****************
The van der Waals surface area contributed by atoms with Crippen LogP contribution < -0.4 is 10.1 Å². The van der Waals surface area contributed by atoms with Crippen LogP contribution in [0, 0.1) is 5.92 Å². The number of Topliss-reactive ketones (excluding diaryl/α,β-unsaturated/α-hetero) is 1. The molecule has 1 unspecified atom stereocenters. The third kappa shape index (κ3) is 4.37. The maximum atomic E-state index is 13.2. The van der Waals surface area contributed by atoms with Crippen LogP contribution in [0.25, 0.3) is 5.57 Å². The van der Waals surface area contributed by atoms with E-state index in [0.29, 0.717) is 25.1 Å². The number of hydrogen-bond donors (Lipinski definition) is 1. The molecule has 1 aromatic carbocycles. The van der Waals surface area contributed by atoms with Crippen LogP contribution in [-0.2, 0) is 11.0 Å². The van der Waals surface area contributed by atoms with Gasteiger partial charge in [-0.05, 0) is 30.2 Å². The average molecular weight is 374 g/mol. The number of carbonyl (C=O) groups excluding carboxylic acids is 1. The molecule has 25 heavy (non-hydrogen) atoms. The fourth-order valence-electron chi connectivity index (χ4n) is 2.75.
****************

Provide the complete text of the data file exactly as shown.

The van der Waals surface area contributed by atoms with Crippen LogP contribution < -0.4 is 10.1 Å². The van der Waals surface area contributed by atoms with Crippen LogP contribution in [0, 0.1) is 5.92 Å². The number of Topliss-reactive ketones (excluding diaryl/α,β-unsaturated/α-hetero) is 1. The molecule has 1 unspecified atom stereocenters. The third kappa shape index (κ3) is 4.37. The maximum atomic E-state index is 13.2. The van der Waals surface area contributed by atoms with Crippen LogP contribution in [0.25, 0.3) is 5.57 Å². The van der Waals surface area contributed by atoms with E-state index in [0.29, 0.717) is 25.1 Å². The number of hydrogen-bond donors (Lipinski definition) is 1. The molecule has 1 aromatic carbocycles. The van der Waals surface area contributed by atoms with Crippen LogP contribution in [-0.2, 0) is 11.0 Å². The van der Waals surface area contributed by atoms with Gasteiger partial charge in [-0.05, 0) is 30.2 Å². The average molecular weight is 374 g/mol. The number of carbonyl (C=O) groups excluding carboxylic acids is 1. The molecule has 25 heavy (non-hydrogen) atoms. The fourth-order valence-electron chi connectivity index (χ4n) is 2.75.